Nothing against Champagne, but New Year’s Eve is about change. Here are 10 guaranteed-festive options that will keep the party going long into the new year.

By Charles Antin
Updated June 07, 2017

Champagne and New Year’s Eve seem to go together in this country like hamburgers and french fries. I have nothing against Champagne, or the myriad other sparkling wines the world has to offer, but this night is about change; maybe you don’t want to ring in 2014 doing the same old thing. Here are 10 guaranteed-festive options that will keep the party going long into the new year.

2012 Clean Slate Mosel Riesling
You’ve made a few mistakes in 2013. It’s OK, we all did. With Clean Slate at the party, your friends will know that this evening is about the future, not the past. It’s a great glass of wine—the German producer says “überfresh,” and that’s accurate. It’s low in alcohol too, which means you’ll have a clear head when the clock strikes midnight. That’s necessary for…

2011 Branham Estate Resolution
Once you’ve wiped the slate clean, it’s time for resolutions, and Resolution, from Branham Estate Wines in Napa Valley. Made by Gary Branham, a UC Davis student in the ’70s who has been making wines under his own label since 1999, this 100 percent Cabernet Sauvignon is aged in French oak barrels. It offers classic California Cab notes of rich, mouthwatering red fruits and tobacco, with low acid. It’s also got some alcoholic oomph to get you motivated.

2009 Egly-Ouriet Ambonnay Rouge or 2008 René Geoffroy Cumières Rouge
Avoiding bubbles doesn’t necessarily mean skipping Champagne. Wines labeled Coteaux Champenois come from the same region as their carbonated cousins and are made from the same grapes, but are still. These high acid, scrumptious reds even pair with many of the same things Champagne does. If you’re feeling particularly ambitious, try to find Rosé des Riceys, the only still rosé made in the region—truly a unicorn wine.

2010 Domaine de la Pépière Granite de Clisson Muscadet (jeroboam)
New Year’s Eve is about celebrating with friends, and one of the most impressive ways to do that is with a massively oversize bottle of wine. Jeroboams (three-liter bottles) can be pricey, but the price per 750 ml here [] is around $23—a great price for a wine as good as this. Organically farmed, hand-harvested and fermented in underground vats, producer Marc Olivier’s wines have long been benchmark bottles for Muscadet lovers. The classic pairing for Muscadet is raw oysters, but this wine can handle oysters Rockefeller with no problem.

2011 M. Chapoutier Banyuls
New Year’s Eve is no time to start a diet. That’s for later. Come in from the cold, put on a sweater and indulge in Banyuls, a fortified sweet wine made in the Roussillon region of France. Michel Chapoutier, star of the Rhône Valley, makes an excellent example of this concentrated, intense, sweet, Grenache-based wine that pairs perfectly with chocolate desserts and American blue cheeses.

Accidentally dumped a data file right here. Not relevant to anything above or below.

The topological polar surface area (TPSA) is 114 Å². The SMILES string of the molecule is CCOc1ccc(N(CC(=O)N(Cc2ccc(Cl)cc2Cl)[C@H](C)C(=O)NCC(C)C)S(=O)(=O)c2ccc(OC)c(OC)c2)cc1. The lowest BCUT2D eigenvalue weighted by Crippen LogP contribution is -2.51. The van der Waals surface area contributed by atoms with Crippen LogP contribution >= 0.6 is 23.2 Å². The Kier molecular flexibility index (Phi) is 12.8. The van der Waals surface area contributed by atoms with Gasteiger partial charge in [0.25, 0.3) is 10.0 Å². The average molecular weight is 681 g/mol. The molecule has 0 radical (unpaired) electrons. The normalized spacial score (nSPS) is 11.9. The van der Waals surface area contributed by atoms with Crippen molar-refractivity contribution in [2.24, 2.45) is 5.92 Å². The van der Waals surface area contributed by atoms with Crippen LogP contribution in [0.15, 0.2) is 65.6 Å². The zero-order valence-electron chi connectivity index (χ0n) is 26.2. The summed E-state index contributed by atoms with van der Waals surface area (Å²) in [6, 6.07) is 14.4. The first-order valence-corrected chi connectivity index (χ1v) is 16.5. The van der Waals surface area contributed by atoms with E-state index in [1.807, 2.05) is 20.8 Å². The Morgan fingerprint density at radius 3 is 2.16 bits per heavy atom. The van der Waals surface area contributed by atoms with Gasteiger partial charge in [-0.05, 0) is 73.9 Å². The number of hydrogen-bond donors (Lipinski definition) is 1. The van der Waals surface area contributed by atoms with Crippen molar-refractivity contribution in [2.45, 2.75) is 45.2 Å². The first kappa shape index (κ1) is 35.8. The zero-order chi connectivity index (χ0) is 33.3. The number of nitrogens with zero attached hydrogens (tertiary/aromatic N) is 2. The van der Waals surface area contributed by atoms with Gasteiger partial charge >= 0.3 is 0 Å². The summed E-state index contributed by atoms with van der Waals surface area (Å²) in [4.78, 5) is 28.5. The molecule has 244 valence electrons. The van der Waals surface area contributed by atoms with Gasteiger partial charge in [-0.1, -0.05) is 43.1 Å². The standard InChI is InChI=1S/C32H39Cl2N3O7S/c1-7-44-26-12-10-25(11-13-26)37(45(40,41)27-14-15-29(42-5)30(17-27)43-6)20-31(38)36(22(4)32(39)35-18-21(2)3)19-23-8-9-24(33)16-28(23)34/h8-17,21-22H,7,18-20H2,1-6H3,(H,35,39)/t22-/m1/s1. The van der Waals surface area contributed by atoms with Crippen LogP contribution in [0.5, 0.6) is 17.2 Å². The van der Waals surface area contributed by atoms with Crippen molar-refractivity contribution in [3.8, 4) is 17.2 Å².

2011 Château Sipian
In America, good Bordeaux has long been considered the wine of the wealthy—a perception that many of the region’s producers would like to change. The truth is that a lot of high-quality, affordable Bordeaux is appearing, such as this fragrant and complex bottling from Château Sipian. For all its efforts, Bordeaux still seems a bit classy, so pour it into a decanter and pair it with a slightly formal New Year’s Eve celebration.

2009 Bodegas Santalba Ermita de San Felices Crianza
Champagne isn’t the beverage of choice on New Year’s Eve everywhere in the world. Many countries celebrate with a version of mulled wine. In Chile it’s navegado; in Germany, glühwein; in Russia, glintwein. Channeling the Iberian peninsula, I made my last batch with this inexpensive young Spanish wine that has just enough tannin and backbone to hold up to the spices. Regardless of what you call it or where it’s from, you can’t help but think of the holidays when the clove, anise, cinnamon and sugar start to bubble in the pot.

2009 Tenuta di Trinoro Le Cupole
There’s a tradition in Italy of eating indulgent sausages on New Year’s Eve to symbolize the richness of the year ahead. The best pairing is a rich red, such as this Tuscan blend of Cabernet Franc and Merlot. It holds up beautifully to cotechino sausage or even a sausage-stuffed rack of pork, but the bright acidity and freshness of the Cab Franc make it a wine you can keep drinking after dinner, straight through to midnight.

2010 Sepp Muster Gelber Muskateller vom Opok
The new year is about trying new things, and Gelber Muskateller (known outside Germany and Austria as Muscat Blanc à Petits Grains) very likely fits the bill. Though the grape sometimes suffers from a reputation as thin and insipid, this bottle from Austria’s Styria region is fantastic—spicy and broad textured.

Sidra Castañón
All right, so it’s not technically wine, but this crisp Spanish apple cider is one of the most exciting fermented fruit beverages I’ve had recently—and the perfect sparkling drink for those who don’t want Champagne all night, but still want to toast with something bubbly. Castañón was founded in 1936 by Alfredo García Menéndez and is now led by his grandson Julián Castañón García.